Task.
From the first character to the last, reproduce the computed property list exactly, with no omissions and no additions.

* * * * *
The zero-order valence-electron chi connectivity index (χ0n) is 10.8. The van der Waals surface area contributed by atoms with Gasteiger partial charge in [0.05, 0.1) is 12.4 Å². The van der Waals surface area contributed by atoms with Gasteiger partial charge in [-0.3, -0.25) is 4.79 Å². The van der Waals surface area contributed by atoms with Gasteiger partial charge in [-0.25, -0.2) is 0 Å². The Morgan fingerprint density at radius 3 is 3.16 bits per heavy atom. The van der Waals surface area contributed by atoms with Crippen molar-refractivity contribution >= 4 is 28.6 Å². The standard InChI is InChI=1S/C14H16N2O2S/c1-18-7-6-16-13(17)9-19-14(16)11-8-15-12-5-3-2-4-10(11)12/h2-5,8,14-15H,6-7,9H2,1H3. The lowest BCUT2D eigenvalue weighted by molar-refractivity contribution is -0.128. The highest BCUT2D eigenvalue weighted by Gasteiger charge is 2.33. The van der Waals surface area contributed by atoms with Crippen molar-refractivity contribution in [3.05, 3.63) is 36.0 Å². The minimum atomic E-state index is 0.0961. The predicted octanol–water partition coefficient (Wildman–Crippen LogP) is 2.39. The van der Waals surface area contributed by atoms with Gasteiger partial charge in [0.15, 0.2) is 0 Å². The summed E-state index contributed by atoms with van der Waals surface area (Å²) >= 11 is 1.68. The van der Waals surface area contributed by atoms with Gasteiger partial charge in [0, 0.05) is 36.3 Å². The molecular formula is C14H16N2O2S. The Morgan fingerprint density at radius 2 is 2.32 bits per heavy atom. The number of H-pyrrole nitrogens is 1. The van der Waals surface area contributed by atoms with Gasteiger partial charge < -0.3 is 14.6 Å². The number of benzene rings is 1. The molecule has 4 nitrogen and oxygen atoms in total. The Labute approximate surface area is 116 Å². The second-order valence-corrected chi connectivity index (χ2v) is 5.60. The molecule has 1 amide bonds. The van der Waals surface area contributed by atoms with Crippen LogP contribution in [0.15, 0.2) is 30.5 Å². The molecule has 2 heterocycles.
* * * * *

The zero-order valence-electron chi connectivity index (χ0n) is 10.8. The van der Waals surface area contributed by atoms with Gasteiger partial charge in [0.05, 0.1) is 12.4 Å². The van der Waals surface area contributed by atoms with Gasteiger partial charge in [-0.3, -0.25) is 4.79 Å². The van der Waals surface area contributed by atoms with Gasteiger partial charge in [-0.25, -0.2) is 0 Å². The Morgan fingerprint density at radius 3 is 3.16 bits per heavy atom. The van der Waals surface area contributed by atoms with Crippen molar-refractivity contribution >= 4 is 28.6 Å². The standard InChI is InChI=1S/C14H16N2O2S/c1-18-7-6-16-13(17)9-19-14(16)11-8-15-12-5-3-2-4-10(11)12/h2-5,8,14-15H,6-7,9H2,1H3. The lowest BCUT2D eigenvalue weighted by molar-refractivity contribution is -0.128. The highest BCUT2D eigenvalue weighted by Gasteiger charge is 2.33. The van der Waals surface area contributed by atoms with Crippen molar-refractivity contribution in [3.05, 3.63) is 36.0 Å². The minimum atomic E-state index is 0.0961. The predicted octanol–water partition coefficient (Wildman–Crippen LogP) is 2.39. The van der Waals surface area contributed by atoms with Gasteiger partial charge in [0.15, 0.2) is 0 Å². The summed E-state index contributed by atoms with van der Waals surface area (Å²) >= 11 is 1.68. The van der Waals surface area contributed by atoms with Gasteiger partial charge in [0, 0.05) is 36.3 Å². The molecular formula is C14H16N2O2S. The Morgan fingerprint density at radius 2 is 2.32 bits per heavy atom. The number of H-pyrrole nitrogens is 1. The van der Waals surface area contributed by atoms with Gasteiger partial charge < -0.3 is 14.6 Å². The number of benzene rings is 1. The molecule has 4 nitrogen and oxygen atoms in total. The Labute approximate surface area is 116 Å². The second-order valence-corrected chi connectivity index (χ2v) is 5.60. The molecule has 1 amide bonds. The van der Waals surface area contributed by atoms with Crippen LogP contribution in [0.15, 0.2) is 30.5 Å². The molecule has 2 heterocycles.